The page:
Advertisement

Comparative safety of antipsychotics in the WHO pharmacovigilance database: the haloperidol case

  • Carla Meyer-MassettiEmail author
  • Simone Vaerini
  • Alexandra E. Rätz Bravo
  • Christoph R. Meier
  • B. Joseph Guglielmo
Research Article

Abstract

Background Starting in 2007, regulatory agencies strengthened label warnings for intravenous haloperidol. Based on adverse drug reaction (ADR) reports of QT prolongation and torsades de pointes, regulatory agencies recommended the use of continuous telemetry or advising against the intravenous administration in general. Intravenous haloperidol is commonly used as a first line treatment for acute delirium. Consequently, the extended warning has caused uncertainty among health care professionals. Objective The aim of this study is to critically evaluate the WHO global individual case safety report (ICSR) database VigiBase for QT prolongation, torsades and/or cardiac arrest involving intravenous haloperidol compared to other routes of administration and the antipsychotics olanzapine and quetiapine. Method All WHO safety reports (1972–2010) of cardiac reactions associated with haloperidol, quetiapine and olanzapine were evaluated, including dose, route of administration and patient risk factors. Reporting odds ratios for the 3 antipsychotics were calculated. Main outcome measure Number of submitted reports on different antipsychotics. Results The absolute number of ICSR regarding QT prolongation, torsades and/or cardiac arrest were: haloperidol (365 cases), olanzapine (489) and quetiapine (520). Reporting rates of haloperidol did not increase over the last two decades. 32% of the haloperidol cases involved oral, 16.4% intramuscular and 22.7% intravenous administration. The difference of the reporting odds ratios of haloperidol and quetiapine were not statistically significant. Olanzapine was associated with a slightly lower reporting odds ratio. Conclusion While regulatory agencies advise against the use of intravenous haloperidol, review of VigiBase does not reveal that the intravenous route is any more likely to be associated with cardiac adverse events. Furthermore, our results do not demonstrate any additional risk associated with haloperidol when compared with alternative agents. Although pharmacovigilance data does not routinely include a denominator regarding frequency of use, regulatory agencies are currently advising against the use of intravenous haloperidol based on pharmacovigilance, but the number of overall reports is greater for quetiapine and olanzapine when compared to haloperidol. Improved pharmacovigilance approaches are needed to more accurately address the safe, effective use of medicines.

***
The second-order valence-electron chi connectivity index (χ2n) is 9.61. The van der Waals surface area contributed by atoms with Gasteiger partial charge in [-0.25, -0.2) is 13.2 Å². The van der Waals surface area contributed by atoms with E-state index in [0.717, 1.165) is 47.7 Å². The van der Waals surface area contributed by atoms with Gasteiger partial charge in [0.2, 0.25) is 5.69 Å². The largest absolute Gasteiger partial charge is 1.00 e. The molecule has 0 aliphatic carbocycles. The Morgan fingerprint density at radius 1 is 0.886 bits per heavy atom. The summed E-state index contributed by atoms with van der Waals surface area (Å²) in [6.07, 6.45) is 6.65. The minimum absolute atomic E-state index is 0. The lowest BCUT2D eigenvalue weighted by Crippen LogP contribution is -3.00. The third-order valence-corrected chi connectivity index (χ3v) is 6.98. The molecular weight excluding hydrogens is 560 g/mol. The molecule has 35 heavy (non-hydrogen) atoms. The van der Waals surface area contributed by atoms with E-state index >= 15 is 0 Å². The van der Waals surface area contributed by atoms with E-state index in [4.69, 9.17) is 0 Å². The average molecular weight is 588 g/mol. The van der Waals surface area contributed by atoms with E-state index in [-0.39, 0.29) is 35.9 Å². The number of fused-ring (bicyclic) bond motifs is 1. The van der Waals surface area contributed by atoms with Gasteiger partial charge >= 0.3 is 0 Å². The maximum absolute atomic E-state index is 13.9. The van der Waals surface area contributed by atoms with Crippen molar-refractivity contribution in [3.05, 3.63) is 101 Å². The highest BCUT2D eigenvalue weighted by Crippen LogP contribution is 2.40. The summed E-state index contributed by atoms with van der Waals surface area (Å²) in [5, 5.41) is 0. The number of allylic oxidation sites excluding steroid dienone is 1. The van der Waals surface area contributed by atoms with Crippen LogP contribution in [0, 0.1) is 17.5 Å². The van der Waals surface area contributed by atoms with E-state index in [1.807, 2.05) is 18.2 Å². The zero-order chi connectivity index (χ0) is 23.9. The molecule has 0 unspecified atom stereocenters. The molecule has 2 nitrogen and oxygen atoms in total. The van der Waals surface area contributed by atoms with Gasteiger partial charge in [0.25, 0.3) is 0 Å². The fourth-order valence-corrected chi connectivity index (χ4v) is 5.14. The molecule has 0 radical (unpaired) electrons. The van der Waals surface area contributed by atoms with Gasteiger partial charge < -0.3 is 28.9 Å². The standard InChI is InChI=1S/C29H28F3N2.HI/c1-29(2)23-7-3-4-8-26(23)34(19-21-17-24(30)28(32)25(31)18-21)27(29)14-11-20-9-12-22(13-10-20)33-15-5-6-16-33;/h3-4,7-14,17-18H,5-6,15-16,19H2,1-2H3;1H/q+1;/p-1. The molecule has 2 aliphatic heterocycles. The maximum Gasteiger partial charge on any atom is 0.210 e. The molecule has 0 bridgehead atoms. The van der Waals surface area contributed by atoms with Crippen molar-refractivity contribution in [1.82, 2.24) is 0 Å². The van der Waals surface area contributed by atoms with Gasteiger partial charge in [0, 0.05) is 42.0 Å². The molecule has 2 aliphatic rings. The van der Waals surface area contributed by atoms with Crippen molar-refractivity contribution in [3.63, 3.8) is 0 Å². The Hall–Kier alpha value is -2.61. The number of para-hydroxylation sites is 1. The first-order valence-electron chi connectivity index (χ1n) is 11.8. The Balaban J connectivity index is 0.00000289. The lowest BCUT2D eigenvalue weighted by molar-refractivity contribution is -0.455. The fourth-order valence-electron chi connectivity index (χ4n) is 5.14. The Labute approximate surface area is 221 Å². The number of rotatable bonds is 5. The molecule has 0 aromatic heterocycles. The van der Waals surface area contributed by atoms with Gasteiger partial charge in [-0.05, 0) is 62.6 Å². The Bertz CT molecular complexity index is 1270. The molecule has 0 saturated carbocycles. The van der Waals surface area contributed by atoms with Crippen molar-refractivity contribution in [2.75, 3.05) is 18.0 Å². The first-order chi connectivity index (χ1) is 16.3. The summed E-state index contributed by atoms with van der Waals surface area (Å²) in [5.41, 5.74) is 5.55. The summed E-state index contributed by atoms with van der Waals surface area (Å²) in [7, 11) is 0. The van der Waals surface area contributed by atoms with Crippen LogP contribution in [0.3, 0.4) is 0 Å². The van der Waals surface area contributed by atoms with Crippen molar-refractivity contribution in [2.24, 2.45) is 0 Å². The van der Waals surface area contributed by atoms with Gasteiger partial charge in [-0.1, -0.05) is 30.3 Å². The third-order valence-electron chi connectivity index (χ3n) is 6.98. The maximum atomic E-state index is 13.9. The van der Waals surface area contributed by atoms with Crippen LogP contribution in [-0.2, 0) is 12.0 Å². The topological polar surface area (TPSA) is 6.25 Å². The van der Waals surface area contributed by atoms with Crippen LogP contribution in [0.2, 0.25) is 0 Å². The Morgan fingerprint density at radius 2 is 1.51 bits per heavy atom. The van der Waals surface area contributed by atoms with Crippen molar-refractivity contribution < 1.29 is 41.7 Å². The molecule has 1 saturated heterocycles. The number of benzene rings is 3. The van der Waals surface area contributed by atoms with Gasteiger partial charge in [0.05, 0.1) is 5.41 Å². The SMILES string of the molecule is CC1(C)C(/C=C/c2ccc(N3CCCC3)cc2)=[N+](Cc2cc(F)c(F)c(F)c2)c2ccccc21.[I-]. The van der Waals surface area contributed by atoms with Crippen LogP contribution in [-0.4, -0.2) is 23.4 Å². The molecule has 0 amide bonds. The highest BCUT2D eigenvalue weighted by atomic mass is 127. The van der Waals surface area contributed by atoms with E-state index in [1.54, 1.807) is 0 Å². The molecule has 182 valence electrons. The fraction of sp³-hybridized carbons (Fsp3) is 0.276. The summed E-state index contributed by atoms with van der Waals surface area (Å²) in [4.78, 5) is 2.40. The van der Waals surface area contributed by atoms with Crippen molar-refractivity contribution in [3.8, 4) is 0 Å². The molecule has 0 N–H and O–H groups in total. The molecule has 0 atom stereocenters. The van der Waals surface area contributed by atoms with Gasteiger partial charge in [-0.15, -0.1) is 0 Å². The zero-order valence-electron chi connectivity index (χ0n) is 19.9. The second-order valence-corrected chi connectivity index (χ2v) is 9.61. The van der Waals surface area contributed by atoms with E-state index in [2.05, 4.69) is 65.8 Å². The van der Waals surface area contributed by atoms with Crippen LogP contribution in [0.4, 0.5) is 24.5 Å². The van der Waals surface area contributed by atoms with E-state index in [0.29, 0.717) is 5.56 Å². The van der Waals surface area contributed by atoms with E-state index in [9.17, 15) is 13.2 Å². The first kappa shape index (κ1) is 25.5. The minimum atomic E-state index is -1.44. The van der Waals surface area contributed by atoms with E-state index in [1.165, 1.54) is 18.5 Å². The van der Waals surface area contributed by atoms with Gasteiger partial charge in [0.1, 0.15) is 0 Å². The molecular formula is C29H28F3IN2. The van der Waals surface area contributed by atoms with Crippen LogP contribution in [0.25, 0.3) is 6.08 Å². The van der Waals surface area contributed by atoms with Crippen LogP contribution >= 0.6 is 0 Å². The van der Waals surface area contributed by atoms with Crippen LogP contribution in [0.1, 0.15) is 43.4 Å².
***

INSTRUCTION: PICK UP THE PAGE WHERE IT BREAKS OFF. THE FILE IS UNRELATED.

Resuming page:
Keywords

Adverse events Adverse drug reaction database Adverse drug reactions Antipsychotic agents Drug safety Drug related problems Medication safety Pharmacogviliance QT prolongation Torsades de pointes World Health Organization 

Notes

Acknowledgments

The authors would like to thank Louise Mallet, Pharm D, Certified Geriatric Pharmacist, Professor of Clinical Pharmacy at the University of Montreal and Clinical Pharmacist in Geriatrics at the Royal Victoria Hospital in Montreal for the provision of vast background knowledge on geriatric delirium.

Funding

None.

Conflicts of interest

The authors don’t have any conflict of interest whatsoever to report.

References

  1. 1.
    Food and Drug Administration. FDA alert: Haloperidol (marketed as Haldol, Haldol Decanoate and Haldol Lactate). This alert highlights revisions to the labeling for haloperidol. 2007. Available from: www.fda.gov. Cited 30 Jun 2010.
  2. 2.
    Practice guideline for the treatment of patients with delirium. American Psychiatric Association. Am J Psychiatry. 1999;156:1–20.Google Scholar
  3. 3.
    Jacobi J, Fraser GL, Coursin DB, Riker RR, Fontaine D, Wittbrodt ET, et al. Clinical practice guidelines for the sustained use of sedatives and analgesics in the critically ill adult. Crit Care Med. 2002;30:119–41.PubMedCrossRefGoogle Scholar
  4. 4.
    Haldo lV injection (for immediate release) Package Insert. Raritan, NJ: Ortho-McNeil Pharmaceutical Inc.; 2005;rev. 05.2007.Google Scholar
  5. 5.
    Documed AG Basel. Arzneimittel-Kompendium der Schweiz. 2010. No date. Available from: www.kompendium.ch. Cited 12 Feb 2010.
  6. 6.
    CPS Compendium of Pharmaceuticals and Specialties, the Canadian drug reference for health professionals. The Canadian Pharmacists’ Association; 2007.Google Scholar
  7. 7.
    VIDAL—l’information sur les produits de sante. 2008. No date. Available from: www.vidal.fr. Cited 12 Feb 2010.
  8. 8.
    Rote Liste Service GmbH Frankfurt am Main. Rote Liste Deutschland. 2008. No date. Available from: www.rote-liste.de. Cited 12 Feb 2010.
  9. 9.
    BNF British National Formulary 2007, compendium of pharmaceuticals and specialties of the UK. 2007. Available from: www.bnf.org. Cited 28 Feb 2009.
  10. 10.
    Haldol iniettabile—ufficiale monografia italiana. 2009. Availble from: www.informatorefarmaceutico.it. Cited 28 Feb 2009.
  11. 11.
    Meyer-Massetti C, Cheng CM, Sharpe BA, Meier CR, Guglielmo BJ. The FDA extended warning for intravenous haloperidol and torsades de pointes: how should institutions respond? J Hosp Med. 2010;5:E8–16.PubMedCrossRefGoogle Scholar
  12. 12.